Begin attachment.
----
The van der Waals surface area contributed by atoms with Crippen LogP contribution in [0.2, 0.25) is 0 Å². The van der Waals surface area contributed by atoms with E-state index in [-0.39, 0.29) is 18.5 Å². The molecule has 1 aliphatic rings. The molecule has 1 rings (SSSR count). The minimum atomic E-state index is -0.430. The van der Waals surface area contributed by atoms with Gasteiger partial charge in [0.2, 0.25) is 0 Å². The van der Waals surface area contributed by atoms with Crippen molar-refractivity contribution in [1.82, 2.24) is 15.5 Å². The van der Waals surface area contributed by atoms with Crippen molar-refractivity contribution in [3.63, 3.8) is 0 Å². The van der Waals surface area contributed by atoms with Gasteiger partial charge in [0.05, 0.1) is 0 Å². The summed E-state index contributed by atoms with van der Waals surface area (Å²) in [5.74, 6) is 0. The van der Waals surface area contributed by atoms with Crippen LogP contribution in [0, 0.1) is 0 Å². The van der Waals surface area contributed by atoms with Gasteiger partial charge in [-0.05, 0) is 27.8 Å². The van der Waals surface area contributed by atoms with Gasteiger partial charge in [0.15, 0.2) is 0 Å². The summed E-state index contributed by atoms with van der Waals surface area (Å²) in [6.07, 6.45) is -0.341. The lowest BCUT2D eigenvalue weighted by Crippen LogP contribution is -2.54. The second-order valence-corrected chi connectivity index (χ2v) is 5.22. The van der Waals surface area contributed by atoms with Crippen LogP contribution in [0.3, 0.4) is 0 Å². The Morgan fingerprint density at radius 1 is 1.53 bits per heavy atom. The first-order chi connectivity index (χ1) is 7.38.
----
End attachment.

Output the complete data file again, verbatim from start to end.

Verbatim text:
The van der Waals surface area contributed by atoms with Crippen LogP contribution in [0.2, 0.25) is 0 Å². The van der Waals surface area contributed by atoms with E-state index in [-0.39, 0.29) is 18.5 Å². The molecule has 1 aliphatic rings. The molecule has 1 rings (SSSR count). The minimum atomic E-state index is -0.430. The van der Waals surface area contributed by atoms with Gasteiger partial charge in [0.2, 0.25) is 0 Å². The van der Waals surface area contributed by atoms with Crippen molar-refractivity contribution in [1.82, 2.24) is 15.5 Å². The van der Waals surface area contributed by atoms with Crippen molar-refractivity contribution in [3.63, 3.8) is 0 Å². The van der Waals surface area contributed by atoms with Gasteiger partial charge in [0.05, 0.1) is 0 Å². The summed E-state index contributed by atoms with van der Waals surface area (Å²) in [5.74, 6) is 0. The van der Waals surface area contributed by atoms with Crippen LogP contribution in [0, 0.1) is 0 Å². The van der Waals surface area contributed by atoms with Gasteiger partial charge in [-0.05, 0) is 27.8 Å². The van der Waals surface area contributed by atoms with Gasteiger partial charge in [0.15, 0.2) is 0 Å². The summed E-state index contributed by atoms with van der Waals surface area (Å²) in [6.07, 6.45) is -0.341. The lowest BCUT2D eigenvalue weighted by Crippen LogP contribution is -2.54. The second-order valence-corrected chi connectivity index (χ2v) is 5.22. The van der Waals surface area contributed by atoms with Crippen LogP contribution in [0.3, 0.4) is 0 Å². The Morgan fingerprint density at radius 1 is 1.53 bits per heavy atom. The first-order chi connectivity index (χ1) is 7.38.